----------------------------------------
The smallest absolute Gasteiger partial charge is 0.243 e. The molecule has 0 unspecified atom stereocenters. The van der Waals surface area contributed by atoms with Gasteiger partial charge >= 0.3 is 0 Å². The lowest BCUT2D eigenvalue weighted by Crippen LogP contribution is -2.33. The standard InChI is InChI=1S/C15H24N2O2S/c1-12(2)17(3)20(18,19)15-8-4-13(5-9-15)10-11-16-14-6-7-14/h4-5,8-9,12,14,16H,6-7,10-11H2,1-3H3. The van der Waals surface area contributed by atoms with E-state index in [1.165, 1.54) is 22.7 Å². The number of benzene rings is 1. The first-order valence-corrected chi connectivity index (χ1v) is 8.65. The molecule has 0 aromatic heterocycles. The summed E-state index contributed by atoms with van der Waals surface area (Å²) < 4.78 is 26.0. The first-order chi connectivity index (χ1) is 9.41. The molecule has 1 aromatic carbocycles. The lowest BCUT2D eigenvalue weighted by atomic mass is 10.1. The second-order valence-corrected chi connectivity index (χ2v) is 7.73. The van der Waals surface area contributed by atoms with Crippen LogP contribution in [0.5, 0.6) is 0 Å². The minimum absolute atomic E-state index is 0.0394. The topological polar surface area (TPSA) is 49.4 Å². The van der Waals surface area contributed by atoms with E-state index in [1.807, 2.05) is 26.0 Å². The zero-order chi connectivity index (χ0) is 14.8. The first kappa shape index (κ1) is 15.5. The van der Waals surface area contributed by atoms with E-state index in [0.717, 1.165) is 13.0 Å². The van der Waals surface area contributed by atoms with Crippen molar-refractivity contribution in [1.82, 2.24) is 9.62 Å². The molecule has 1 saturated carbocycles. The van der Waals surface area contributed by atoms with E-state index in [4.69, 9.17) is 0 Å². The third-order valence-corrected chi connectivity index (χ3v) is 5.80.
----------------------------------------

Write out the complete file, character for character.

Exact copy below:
The smallest absolute Gasteiger partial charge is 0.243 e. The molecule has 0 unspecified atom stereocenters. The van der Waals surface area contributed by atoms with Gasteiger partial charge >= 0.3 is 0 Å². The lowest BCUT2D eigenvalue weighted by Crippen LogP contribution is -2.33. The standard InChI is InChI=1S/C15H24N2O2S/c1-12(2)17(3)20(18,19)15-8-4-13(5-9-15)10-11-16-14-6-7-14/h4-5,8-9,12,14,16H,6-7,10-11H2,1-3H3. The van der Waals surface area contributed by atoms with E-state index in [1.165, 1.54) is 22.7 Å². The number of benzene rings is 1. The first-order valence-corrected chi connectivity index (χ1v) is 8.65. The molecule has 0 aromatic heterocycles. The summed E-state index contributed by atoms with van der Waals surface area (Å²) < 4.78 is 26.0. The first-order chi connectivity index (χ1) is 9.41. The molecule has 1 aromatic carbocycles. The lowest BCUT2D eigenvalue weighted by atomic mass is 10.1. The second-order valence-corrected chi connectivity index (χ2v) is 7.73. The van der Waals surface area contributed by atoms with Crippen LogP contribution in [0.5, 0.6) is 0 Å². The minimum absolute atomic E-state index is 0.0394. The topological polar surface area (TPSA) is 49.4 Å². The van der Waals surface area contributed by atoms with E-state index in [1.807, 2.05) is 26.0 Å². The zero-order chi connectivity index (χ0) is 14.8. The first kappa shape index (κ1) is 15.5. The van der Waals surface area contributed by atoms with E-state index in [0.717, 1.165) is 13.0 Å². The van der Waals surface area contributed by atoms with Crippen molar-refractivity contribution in [1.82, 2.24) is 9.62 Å². The molecule has 1 saturated carbocycles. The van der Waals surface area contributed by atoms with E-state index in [4.69, 9.17) is 0 Å². The third-order valence-corrected chi connectivity index (χ3v) is 5.80.